Some vaccinations would cause the temperature to shoot up in babies. Temperature, along with the pain of the prick, can make your baby less hungry (10).

12. Constipation:

If your baby suffers from constipation, where bowel movements become difficult, they may not feel hungry (11). Giving them a diet rich in fiber can help ease their bowel movements.

13. Anemia:

If your baby has low iron content or is anemic, they may suffer from loss of appetite (12). Generally, babies with anemia tend to be weak and exhausted most of the time. It is wise to take them to a pediatrician in such a case, as it can affect their development. Also offer foods that are rich in iron.

14. Too much strain:

It can also be one of the causes of appetite loss in babies who tend to play too much and become too tired to eat. Regulate your baby’s playtime to avoid that.

When To Call The Doctor?

Most of the causes for loss of appetite are harmless. However, there are some that warrant prompt medical intervention. Below is a list of such instances (13):

  • No improvement in the appetite of your baby.
  • Examine the food habits of your baby carefully for a few days. Do not be worried if they do not eat for two days. But if it continues for one week or more, then take them to a doctor.
  • Loss of appetite accompanied by a rash, fever, or change in stool color should be checked by a physician soon.
  • Constant loss of weight.
  • The baby has not gained weight in six months.
  • The baby is gagging on or vomiting some foods.

What Can You Do To Treat Poor Appetite In Babies?

When your child is consuming lesser than usual, notice their habits carefully. Often, babies tend to get their appetite back naturally and get back to eating as they did before. Here is what you can do to aid that.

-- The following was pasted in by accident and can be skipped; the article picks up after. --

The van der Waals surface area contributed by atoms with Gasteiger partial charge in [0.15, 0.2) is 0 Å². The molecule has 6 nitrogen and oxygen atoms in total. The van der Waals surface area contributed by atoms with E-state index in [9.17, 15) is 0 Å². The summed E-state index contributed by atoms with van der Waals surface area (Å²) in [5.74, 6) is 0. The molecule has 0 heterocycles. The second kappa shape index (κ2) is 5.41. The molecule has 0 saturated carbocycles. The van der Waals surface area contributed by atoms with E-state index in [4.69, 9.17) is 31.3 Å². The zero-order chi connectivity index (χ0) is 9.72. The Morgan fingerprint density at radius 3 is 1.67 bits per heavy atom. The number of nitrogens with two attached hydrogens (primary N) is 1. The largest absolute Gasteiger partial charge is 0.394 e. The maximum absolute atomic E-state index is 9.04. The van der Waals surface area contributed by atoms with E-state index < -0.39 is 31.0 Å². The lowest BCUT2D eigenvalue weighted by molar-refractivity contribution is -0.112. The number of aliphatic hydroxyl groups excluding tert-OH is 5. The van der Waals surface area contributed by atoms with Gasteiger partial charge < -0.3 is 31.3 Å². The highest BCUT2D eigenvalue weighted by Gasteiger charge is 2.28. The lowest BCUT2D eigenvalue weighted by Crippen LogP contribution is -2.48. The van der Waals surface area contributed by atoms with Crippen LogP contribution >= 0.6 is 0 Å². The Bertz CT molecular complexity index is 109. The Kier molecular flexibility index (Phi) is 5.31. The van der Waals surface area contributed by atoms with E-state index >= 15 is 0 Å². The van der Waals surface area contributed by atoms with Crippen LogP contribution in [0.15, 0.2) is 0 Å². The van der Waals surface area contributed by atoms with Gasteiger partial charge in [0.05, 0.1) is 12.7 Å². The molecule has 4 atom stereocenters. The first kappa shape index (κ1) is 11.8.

• Offer age-appropriate foods to your baby.
  • Give them a healthy diet and maintain a proper gap as it helps in keeping their appetite in check.

How Can You Increase Your Baby’s Appetite?

These are some ways you can encourage your baby to eat and maintain appetite.

1. Increase zinc levels:

Zinc helps to produce hydrochloric acid, which aids proper digestion. Low amounts of zinc in your baby’s body could cause a low appetite (14). You can increase zinc content by giving chicken, pumpkin seeds, and cashew nuts to your little one.

2. Adequate gaps between meals:

Babies can take three to four hours to digest their meals. If you do not maintain the gap and give them food in quick succession, they may not eat properly.

3. Foods that increase appetite in babies:

Foods that can possibly improve your baby’s appetite are as follows. It is advisable that you consult a pediatrician before you offer any of these:

Ajwain:

In Ayurveda, the use of ajwain to increase appetite has been present for a very long time now (15). Ajwain water can be given to babies aged six to eight months. Soak a few carrom seeds in water and leave for a few hours. If your baby is on solids, you can mix ajwain seeds in the food.

Asafoetida:

In Ayurveda and folk medicine, asafoetida is believed to increase appetite. Also known as hing, it is a digestive stimulant that increases appetite. It also works as an anti-flatulent and helps release intestinal gas. Add a pinch of this to your baby’s food or buttermilk, or any vegetable curry. It might help to improve your baby’s appetite.

Basil: